Drains and Faucets
As with toilets, standing water can mar the shine of chrome. The result isn't a stain, but mineral build up. As water pools around faucets and drains, the minerals settle to the bottom and eventually landscape the sink or tub with a rocky little ridge of calcium carbonate, also known as limescale or simply lime.
Commercial cleansers that are formulated specifically to dissolve lime and other mineral deposits have a drawback, besides toxicity concerns. They can discolor and damage chrome and stainless steel, as well as brass, bronze and nickel finishes. Vinegar, on the other hand, dissolves lime without harming metal. It works more slowly, however, and must be applied continuously. To keep vinegar from drying up or running off before it can do its work, mix it with baking soda to form a paste. Thoroughly coat the lime. Let it sit for a few hours, then rinse off [source: Sian]. Heavy deposits may take several applications to get rid of.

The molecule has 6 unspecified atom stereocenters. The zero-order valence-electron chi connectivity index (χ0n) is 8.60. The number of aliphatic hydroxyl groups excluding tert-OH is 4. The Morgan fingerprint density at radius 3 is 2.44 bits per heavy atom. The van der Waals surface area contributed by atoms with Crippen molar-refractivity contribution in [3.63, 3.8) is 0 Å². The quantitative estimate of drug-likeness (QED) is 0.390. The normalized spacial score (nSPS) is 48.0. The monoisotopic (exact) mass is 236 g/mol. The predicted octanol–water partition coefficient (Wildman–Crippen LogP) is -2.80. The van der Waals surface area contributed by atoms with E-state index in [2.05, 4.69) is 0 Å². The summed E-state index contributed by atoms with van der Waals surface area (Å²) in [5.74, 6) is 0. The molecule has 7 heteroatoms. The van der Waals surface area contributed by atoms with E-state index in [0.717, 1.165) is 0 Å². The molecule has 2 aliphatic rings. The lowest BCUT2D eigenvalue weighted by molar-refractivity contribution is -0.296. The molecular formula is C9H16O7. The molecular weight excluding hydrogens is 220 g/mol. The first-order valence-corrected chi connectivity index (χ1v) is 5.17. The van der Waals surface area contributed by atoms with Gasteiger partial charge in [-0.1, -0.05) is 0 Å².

Next, baking soda takes on a hidden aspect of the world of bathroom cleaning.